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Garden Workshop Series Kicks Off Next Week!

Mark your calendars!  The Food Project is excited to announce our first ever Winter Workshop Series. We hope you will join us to get an early start on your garden planning.  Please email [email protected] with questions. 
 

Winter Workshop Series

All workshops will be held at our new Greenhouse, located at 11 Brook Ave in Roxbury
(just off of Dudley Street and around the corner from our Dorchester office)

Planning your Garden - Tuesday, January 25, 6:00 - 7:30pm

We will walk you through all the steps of planning your garden, from designing its layout to ordering seeds. Join us for this hands-on session and you will be sure to leave with a plan in place!

Starting your own Seeds - Saturday, February 12, 10:00 - 11:30am

Learn how to start your own seeds inside your home! We will share simple, affordable ways to get a head start inside, and suggest where to get supplies.

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Monday Movie Series

Monday, January 3, 6:00 p.m. - Codman Square Library,  690 Washington Street, Dorchester 

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SNAP & Bounty Bucks Use in Boston Up in 2010

Preliminary results from a Food Project study show that our efforts to increase access to healthy food for underserved communities are making a big impact. In 2010, over $38,000 in SNAP sales were completed in farmers’ markets, with an additional $33,000 in redemption of Boston Bounty Bucks. Combining SNAP sales and Boston Bounty Bucks redemption, we’re projecting a final total of about $75,000 – representing a 271 percent increase from 2009 numbers! And more great news: the number of participating markets went up by 50 percent, from 14 to 21.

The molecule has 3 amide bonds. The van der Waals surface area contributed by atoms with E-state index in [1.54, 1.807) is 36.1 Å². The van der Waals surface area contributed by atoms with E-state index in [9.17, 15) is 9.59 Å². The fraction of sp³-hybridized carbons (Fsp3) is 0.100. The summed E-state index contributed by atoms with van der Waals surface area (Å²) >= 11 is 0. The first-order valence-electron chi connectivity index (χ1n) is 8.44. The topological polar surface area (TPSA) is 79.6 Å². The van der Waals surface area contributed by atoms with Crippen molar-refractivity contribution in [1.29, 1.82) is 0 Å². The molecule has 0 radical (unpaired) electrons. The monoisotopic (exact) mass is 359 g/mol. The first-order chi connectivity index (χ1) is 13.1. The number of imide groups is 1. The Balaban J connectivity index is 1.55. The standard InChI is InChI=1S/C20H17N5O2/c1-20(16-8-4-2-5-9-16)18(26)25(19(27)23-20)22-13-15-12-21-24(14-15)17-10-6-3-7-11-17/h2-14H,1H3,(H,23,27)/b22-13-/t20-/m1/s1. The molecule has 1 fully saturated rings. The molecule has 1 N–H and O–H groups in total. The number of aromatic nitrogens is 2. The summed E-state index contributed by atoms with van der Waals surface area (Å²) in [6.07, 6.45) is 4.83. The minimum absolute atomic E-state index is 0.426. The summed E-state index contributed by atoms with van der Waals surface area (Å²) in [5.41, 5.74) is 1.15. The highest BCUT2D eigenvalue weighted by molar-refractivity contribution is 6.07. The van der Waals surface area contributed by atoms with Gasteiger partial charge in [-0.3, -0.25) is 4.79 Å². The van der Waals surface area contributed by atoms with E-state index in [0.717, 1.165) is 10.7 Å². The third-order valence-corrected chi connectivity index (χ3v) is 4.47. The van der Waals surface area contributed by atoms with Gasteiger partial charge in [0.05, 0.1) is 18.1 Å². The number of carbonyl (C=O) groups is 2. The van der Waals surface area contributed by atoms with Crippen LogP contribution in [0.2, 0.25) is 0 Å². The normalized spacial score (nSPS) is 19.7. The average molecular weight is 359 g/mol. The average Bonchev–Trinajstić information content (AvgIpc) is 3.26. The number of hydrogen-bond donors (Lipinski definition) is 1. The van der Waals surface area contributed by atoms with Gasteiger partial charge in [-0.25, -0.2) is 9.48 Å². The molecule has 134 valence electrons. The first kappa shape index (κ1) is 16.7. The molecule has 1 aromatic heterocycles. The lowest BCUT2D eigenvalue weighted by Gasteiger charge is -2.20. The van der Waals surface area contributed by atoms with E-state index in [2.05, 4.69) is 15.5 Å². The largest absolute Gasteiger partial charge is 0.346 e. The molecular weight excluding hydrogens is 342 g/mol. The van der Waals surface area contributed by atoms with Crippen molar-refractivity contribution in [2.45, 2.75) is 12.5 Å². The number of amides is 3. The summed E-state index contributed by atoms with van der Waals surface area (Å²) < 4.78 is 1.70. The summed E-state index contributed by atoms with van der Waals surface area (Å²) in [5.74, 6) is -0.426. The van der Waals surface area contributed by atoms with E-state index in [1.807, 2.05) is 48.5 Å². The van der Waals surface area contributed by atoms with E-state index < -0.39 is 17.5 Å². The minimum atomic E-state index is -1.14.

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Delaware First Lady Visits The Food Project

(left to right, from center) Mrs. Markell, Secretary Kee, and Ms. Willauer ask questions while stopping for a warm and inspiring visit to TFP's new greenhouse.
(left to right, from center) Mrs. Markell, Secretary Kee, and Ms. Willauer ask questions while stopping for a warm and inspiring visit to TFP's new greenhouse.
Braving the blustery cold of an early winter’s day, Carla Markell, the first lady of Delaware, led a delegation of government, banking, and community leaders on a visit of The Food Project’s Boston growing sites. A diverse complement of TFP staff and youth alumni greeted our guests on the morning of December 8, giving them a good look at what makes us so effective. By all accounts, we made quite an impression.

“The young leaders at The Food Project provide inspiration to all of us,” said Mrs. Markell. “We are grateful for the time the staff and youth leaders gave us and deeply value the ability to share ideas and learn from the great example The Food Project sets.”

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Intern Alvin Andino Awarded Posse Scholarship